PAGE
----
It’s hard to talk about suicide, but that’s exactly what communities must do if they want to help prevent future ones, especially ones involving middle-school age students.
Saturday’s story (Page A1) about an 11-year-old Findlay boy who took his own life in March should get the conversation started. The details of the death aren’t important, nor is trying to assign blame. But the community should learn from it.
Youth suicide has become an all-too-frequent occurrence.
It is the third-leading cause of death among 15-to 24-year-olds, and the fourth-leading cause of death in children between age 10 and 14.
In Ohio, there were nine suicides by people between the ages of 5 and 14, and 201 suicides by people between the ages of 15 and 24 in 2011.
Findlay City Schools knew the student was at risk, but Superintendent Dean Wittwer said the district could only do so much to intervene.
In Ohio, suicide prevention falls under a portion of the law that requires school districts to keep students safe from a number of dangers. A district is required to develop its own curriculum then use it to help train school employees in safety, and prevention of suicides, bullying, harassment, intimidation and violence.
Whenever a student is considered at risk, the student’s parents are contacted and asked to have the child evaluated. It’s the parents, not the schools, who are responsible for getting further assistance.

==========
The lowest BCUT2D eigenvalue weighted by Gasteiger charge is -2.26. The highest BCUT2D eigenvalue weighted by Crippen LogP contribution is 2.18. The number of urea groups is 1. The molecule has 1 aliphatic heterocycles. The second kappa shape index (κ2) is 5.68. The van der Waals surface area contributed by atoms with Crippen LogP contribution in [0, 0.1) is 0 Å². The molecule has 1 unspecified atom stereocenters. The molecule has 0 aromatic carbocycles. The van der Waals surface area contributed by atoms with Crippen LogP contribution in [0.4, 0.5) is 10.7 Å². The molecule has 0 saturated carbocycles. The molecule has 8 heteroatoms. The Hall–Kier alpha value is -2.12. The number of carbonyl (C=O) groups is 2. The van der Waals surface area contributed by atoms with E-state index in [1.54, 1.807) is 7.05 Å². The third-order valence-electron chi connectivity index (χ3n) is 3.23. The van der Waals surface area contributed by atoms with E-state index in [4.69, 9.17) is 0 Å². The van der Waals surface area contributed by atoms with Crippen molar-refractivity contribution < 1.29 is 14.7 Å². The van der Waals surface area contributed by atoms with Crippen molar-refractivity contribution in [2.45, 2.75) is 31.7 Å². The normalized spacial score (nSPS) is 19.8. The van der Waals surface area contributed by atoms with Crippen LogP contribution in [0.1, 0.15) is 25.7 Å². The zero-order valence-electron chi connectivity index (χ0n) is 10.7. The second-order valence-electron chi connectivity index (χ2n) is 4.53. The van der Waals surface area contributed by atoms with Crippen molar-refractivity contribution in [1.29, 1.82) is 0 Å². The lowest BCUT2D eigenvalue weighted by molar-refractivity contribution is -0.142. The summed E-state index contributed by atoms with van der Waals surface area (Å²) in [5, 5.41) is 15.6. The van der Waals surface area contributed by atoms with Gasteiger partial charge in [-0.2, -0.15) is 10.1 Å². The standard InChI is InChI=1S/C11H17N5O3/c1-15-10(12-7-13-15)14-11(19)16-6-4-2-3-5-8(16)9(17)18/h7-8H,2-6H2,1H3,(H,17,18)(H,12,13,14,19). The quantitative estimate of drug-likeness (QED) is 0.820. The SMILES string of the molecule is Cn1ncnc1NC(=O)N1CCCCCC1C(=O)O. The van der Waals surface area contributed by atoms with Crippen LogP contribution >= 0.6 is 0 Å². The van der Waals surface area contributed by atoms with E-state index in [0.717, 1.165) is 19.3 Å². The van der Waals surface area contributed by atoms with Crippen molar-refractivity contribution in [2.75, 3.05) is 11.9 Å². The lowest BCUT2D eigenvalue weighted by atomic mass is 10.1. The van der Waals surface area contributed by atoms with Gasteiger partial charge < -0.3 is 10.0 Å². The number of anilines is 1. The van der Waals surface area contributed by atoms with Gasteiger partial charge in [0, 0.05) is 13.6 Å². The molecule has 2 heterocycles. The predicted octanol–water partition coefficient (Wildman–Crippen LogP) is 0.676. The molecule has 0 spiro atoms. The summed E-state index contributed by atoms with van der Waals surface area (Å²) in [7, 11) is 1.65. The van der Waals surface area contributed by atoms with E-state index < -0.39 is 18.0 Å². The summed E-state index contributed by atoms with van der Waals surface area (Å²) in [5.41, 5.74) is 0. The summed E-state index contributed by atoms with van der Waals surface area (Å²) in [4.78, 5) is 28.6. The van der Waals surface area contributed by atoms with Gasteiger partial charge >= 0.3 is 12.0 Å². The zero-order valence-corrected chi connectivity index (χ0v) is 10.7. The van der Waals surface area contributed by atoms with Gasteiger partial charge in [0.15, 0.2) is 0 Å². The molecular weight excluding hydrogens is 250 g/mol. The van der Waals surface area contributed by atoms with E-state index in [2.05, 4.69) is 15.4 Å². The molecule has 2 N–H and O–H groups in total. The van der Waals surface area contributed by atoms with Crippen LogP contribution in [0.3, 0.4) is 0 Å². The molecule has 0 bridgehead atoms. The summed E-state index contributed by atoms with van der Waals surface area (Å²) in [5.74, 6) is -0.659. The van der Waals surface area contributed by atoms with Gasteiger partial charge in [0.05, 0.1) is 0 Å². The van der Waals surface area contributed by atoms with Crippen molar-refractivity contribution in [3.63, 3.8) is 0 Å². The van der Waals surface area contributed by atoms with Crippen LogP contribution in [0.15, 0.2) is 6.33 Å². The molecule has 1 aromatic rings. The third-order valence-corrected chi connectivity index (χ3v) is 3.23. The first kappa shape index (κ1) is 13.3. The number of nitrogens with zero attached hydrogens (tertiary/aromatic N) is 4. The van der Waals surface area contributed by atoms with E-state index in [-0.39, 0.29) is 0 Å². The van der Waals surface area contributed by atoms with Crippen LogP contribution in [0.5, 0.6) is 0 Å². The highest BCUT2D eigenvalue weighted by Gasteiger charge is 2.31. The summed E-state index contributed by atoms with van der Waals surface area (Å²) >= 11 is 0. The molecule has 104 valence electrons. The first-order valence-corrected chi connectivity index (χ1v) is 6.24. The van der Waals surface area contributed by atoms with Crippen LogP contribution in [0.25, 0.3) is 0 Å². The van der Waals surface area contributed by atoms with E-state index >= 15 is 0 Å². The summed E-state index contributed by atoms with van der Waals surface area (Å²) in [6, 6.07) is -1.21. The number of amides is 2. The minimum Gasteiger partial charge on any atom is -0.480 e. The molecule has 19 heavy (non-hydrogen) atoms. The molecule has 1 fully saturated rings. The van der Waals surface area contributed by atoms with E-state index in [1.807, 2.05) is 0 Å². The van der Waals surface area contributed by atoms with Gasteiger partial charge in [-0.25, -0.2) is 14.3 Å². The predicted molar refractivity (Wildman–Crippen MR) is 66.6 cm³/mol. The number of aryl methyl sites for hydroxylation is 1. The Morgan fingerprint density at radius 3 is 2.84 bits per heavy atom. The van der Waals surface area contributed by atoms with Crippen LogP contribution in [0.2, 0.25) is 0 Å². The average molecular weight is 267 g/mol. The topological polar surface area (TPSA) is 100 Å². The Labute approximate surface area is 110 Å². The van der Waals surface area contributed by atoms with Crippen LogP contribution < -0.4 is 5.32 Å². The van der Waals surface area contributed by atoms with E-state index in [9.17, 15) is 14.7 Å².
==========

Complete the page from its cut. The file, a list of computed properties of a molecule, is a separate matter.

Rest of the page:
The child who died was among a “group of kids” at Bigelow Hill thought to be at risk. In September, Principal Pam Hamlin told the school board a counselor had heard of multiple suicide threats in the school and at Northview Primary School, which feeds students into Bigelow Hill.
A news story about the board meeting was the community’s wake-up call.
While the state offers limited suicide prevention guidance to schools, it does require teachers and administrators to complete four hours of safety and suicide-prevention training every five years.
Two hours can be completed through Safe Schools, an online program through which teachers and administrators complete lessons and take quizzes on suicide prevention, among other safety measures.
Wittwer leads a district-wide mental health committee that meets three or four times a year. The committee evaluates how to handle mental health needs in the schools, and works with the Family Resource Center and Century Health to get students and their families help.
Precia Stuby, executive director of the Alcohol, Drug and Mental Health Services board of Hancock County, said screening students for mental health problems, similar to the way they are now screened for drugs, could help detect early warning signs of suicide. Wittwer said court rulings haven’t opened that door yet and school districts would need parental knowledge or consent to conduct mental health screenings.
A positive sign is that there is a growing public awareness of mental health issues, and research over the last several decades has uncovered better information on the causes of suicide and effective prevention strategies.
Our communities have the resources and counseling networks in place to address teen and preteen depression and suicide issues that can surface in our schools. We trust school officials and mental health providers are already exploring new prevention options.
Others though, especially parents, should become active participants in the conversation. Engaging in an open dialogue about suicide might save another child’s life.
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